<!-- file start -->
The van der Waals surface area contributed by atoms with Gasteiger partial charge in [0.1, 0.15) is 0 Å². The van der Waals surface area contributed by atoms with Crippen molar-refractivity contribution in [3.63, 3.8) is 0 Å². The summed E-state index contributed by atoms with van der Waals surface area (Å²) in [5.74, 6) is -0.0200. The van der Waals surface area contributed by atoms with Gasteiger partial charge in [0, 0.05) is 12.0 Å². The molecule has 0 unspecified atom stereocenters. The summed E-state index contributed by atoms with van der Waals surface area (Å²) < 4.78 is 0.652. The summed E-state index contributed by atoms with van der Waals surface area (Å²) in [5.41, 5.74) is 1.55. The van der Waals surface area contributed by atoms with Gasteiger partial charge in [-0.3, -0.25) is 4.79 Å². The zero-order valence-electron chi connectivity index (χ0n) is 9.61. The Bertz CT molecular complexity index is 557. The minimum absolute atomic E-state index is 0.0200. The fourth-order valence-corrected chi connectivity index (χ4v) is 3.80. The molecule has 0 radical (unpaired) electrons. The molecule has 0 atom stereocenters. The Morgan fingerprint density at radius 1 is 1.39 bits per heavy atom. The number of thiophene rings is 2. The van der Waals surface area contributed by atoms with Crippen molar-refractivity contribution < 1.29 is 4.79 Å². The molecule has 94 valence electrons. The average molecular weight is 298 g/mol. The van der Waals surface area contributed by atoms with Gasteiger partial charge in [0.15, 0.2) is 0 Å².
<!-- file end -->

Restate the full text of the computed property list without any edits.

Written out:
The van der Waals surface area contributed by atoms with Gasteiger partial charge in [0.1, 0.15) is 0 Å². The van der Waals surface area contributed by atoms with Crippen molar-refractivity contribution in [3.63, 3.8) is 0 Å². The summed E-state index contributed by atoms with van der Waals surface area (Å²) in [5.74, 6) is -0.0200. The van der Waals surface area contributed by atoms with Gasteiger partial charge in [0, 0.05) is 12.0 Å². The molecule has 0 unspecified atom stereocenters. The summed E-state index contributed by atoms with van der Waals surface area (Å²) < 4.78 is 0.652. The summed E-state index contributed by atoms with van der Waals surface area (Å²) in [5.41, 5.74) is 1.55. The van der Waals surface area contributed by atoms with Gasteiger partial charge in [-0.3, -0.25) is 4.79 Å². The zero-order valence-electron chi connectivity index (χ0n) is 9.61. The Bertz CT molecular complexity index is 557. The minimum absolute atomic E-state index is 0.0200. The fourth-order valence-corrected chi connectivity index (χ4v) is 3.80. The molecule has 0 radical (unpaired) electrons. The molecule has 0 atom stereocenters. The Morgan fingerprint density at radius 1 is 1.39 bits per heavy atom. The number of thiophene rings is 2. The van der Waals surface area contributed by atoms with Crippen molar-refractivity contribution < 1.29 is 4.79 Å². The molecule has 94 valence electrons. The average molecular weight is 298 g/mol. The van der Waals surface area contributed by atoms with Gasteiger partial charge in [0.15, 0.2) is 0 Å².